Of course, humans could design AIs to kill, but again this is people killing each other, not some self-aware machine. Western governments have already released computer viruses, such as Stuxnet, to target critical industrial infrastructure. Future viruses could be more clever and deadly. However, this essentially follows the arc of history where humans use available technologies to kill one another.
There are real dangers from AI but they tend to be economic and social in nature. Clever AI will create tremendous wealth for society, but will leave many people without jobs. Unlike the industrial revolution, there may not be jobs for segments of society as machines may be better at every possible job. There will not be a flood of replacement “AI repair person” jobs to take up the slack. So the real challenge will be how to properly assist those (most of us?) who are displaced by AI. Another issue will be the fact that people will not look after one another as machines permanently displace entire classes of labour, such as healthcare workers.
Fortunately, the governments may prove more level-headed than tech celebrities if they choose to listen to nuanced advice. A recent report by the UK’s House of Commons Science and Technology Committee on the risks of AI, for example, focuses on economic, social and ethical concerns. The take-home message was that AI will make industry more efficient, but may also destabilise society.
If we are going to worry about the future of humanity we should focus on the real challenges, such as climate change and weapons of mass destruction rather than fanciful killer AI robots.
Stephen Hawking discusses air pollution, overpopulation and concerns about the correct usage of artificial intelligence.
In a recent interview with Larry King, Stephen Hawking discusses what the biggest threats to mankind are and expresses his concerns about artificial intelligence.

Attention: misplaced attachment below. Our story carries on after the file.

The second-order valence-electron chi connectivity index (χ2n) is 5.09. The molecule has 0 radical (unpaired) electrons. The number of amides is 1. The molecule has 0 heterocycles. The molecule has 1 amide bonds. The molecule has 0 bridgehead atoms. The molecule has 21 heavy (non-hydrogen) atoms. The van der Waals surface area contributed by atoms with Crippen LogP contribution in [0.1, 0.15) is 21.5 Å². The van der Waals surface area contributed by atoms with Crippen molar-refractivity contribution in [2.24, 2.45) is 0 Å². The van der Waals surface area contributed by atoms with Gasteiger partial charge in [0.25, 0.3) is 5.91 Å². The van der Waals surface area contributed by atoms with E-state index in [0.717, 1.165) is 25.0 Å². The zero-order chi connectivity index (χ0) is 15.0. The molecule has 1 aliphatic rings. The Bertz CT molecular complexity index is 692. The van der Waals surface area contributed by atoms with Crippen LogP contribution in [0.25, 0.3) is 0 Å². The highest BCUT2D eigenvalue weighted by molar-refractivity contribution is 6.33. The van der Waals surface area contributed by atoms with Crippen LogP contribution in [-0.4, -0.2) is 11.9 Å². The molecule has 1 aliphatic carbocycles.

“Back in 2010 you mentioned that ‘greed and stupidity were the biggest threats to mankind’, do you still feel the same?” King asks.
“We certainly have not become less greedy or less stupid”, Hawking says, “Six years ago I was warning about pollution and overcrowding, they have gotten worse since then. The population has grown by half a billion since our last meeting, with no end in sight. At this rate, there will be 11 billion by 2100. Air pollution has increased over the past five years, more than 80% of inhabitants of urban areas are exposed to unsafe levels of air pollution.”
So what is the biggest problem facing humanity today?
“Increase in air pollution and the emission level increase in carbon dioxide. At this rate, it will be too late to avoid dangerous levels of global warming,” Hawking says.
(While the World Health Organization surely confirms Hawking’s concerns about air pollution in urban areas, TrueActivist cannot confirm or deny the “stupidity” of humanity.)
Larry King goes on to ask Hawking about the dangers of artificial intelligence. “How seriously are governments taking this warning?” he asks.